As history clearly teaches us, nothing is forever, and decline set in during the 2nd Century AD. Mining began to decay, taxes were more onerous, greater peace meant troop withdrawals and there was less local wealth available for public works and buildings. The occupied area of the city declined as did its commerce. It was not until the end of the 4th Century that the decline began to reverse. Even so, Cartagena retained some importance – when the Emperor Diocletian (the only Roman Emperor to give up his position peacefully!) reformed the Empire’s administration, Spain was divided into seven provinces with Carthago Nova the capital of one of them. The recognition of Christianity, and its adoption as the official religion of the Empire towards the end of the 4th Century, also helped Cartagena which became an Episcopal see. By this time, however, the Roman Empire was declining and, at the end of the century it was divided into an Eastern and Western component. A little later, tribes from the north crossed the Pyrenees and the Vandals are believed by some to have temporarily occupied Cartagena in 425 under their leader, Idacio. Even so, it is not clear that these years saw a fundamental change in Cartagena and there was even time for one of the Emperors of the Western Empire, Mayoriano, to become the last one to set foot in the city in the middle of the century as he sought to recover territories in North Africa.
There was, however, still time for one final twist before the Romans disappeared for ever. While it seems clear that Cartagena became part of the Visigoth Kingdom in Spain from the later 5th Century, in the middle of the 6th Century, the Emperor of the Eastern Roman Empire (Byzantium), Justinian the Great, was seeking to recover former territories of the old Roman Empire. He took advantage of a dispute between the Visigoth King of Spain, Agila, and his rival, Atanagildo, successfully to ally with the victorious latter, and, in return, receive an extensive coastal territory in Spain from Cadiz to near Valencia. This area formed the new province of Spania, with Cartagena its capital. For around 70 years, from about 552 AD, Cartagena remained under Byzantine control. There was something of a revival in the city to judge by the increased commercial links with the East and Africa, the greater production of ceramics and the possession of its own mint. The city defences appear to have been restored around 589-90 AD. The end came in the early 7th Century when the Visigoth King Suntila took Cartagena in about 621 AD, leaving the city, it would seem, largely in ruins in favour of surrounding villages, with obscurity following for the next two or three centuries.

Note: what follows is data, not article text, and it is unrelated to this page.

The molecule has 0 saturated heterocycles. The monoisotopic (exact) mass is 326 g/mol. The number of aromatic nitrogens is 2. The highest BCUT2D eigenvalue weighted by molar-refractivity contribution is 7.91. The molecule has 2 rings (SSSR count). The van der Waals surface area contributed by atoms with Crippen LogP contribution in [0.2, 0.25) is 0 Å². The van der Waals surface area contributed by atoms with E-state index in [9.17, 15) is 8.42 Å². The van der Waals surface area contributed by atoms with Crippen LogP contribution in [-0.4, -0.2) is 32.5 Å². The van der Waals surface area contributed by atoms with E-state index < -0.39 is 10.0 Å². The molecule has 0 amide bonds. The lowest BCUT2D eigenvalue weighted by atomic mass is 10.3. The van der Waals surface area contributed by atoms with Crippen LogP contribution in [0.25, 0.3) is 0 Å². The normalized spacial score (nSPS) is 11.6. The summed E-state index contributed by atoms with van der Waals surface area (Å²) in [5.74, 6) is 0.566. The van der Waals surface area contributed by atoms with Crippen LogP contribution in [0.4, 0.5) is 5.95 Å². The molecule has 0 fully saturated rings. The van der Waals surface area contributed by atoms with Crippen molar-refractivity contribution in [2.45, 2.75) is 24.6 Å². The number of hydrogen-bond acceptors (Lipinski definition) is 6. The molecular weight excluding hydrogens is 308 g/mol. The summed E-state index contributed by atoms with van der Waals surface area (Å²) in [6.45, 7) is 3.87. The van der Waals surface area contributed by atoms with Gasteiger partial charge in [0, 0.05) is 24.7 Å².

Article by Clive and Rosie Palmer, who have written several guide books on towns and regions in Murcia. These can be seen at, and obtained from, www.lulu.com, or contact email@example.com. Copies of some of the books may also be available from the Best Wishes shop in the Camposol Urbanización.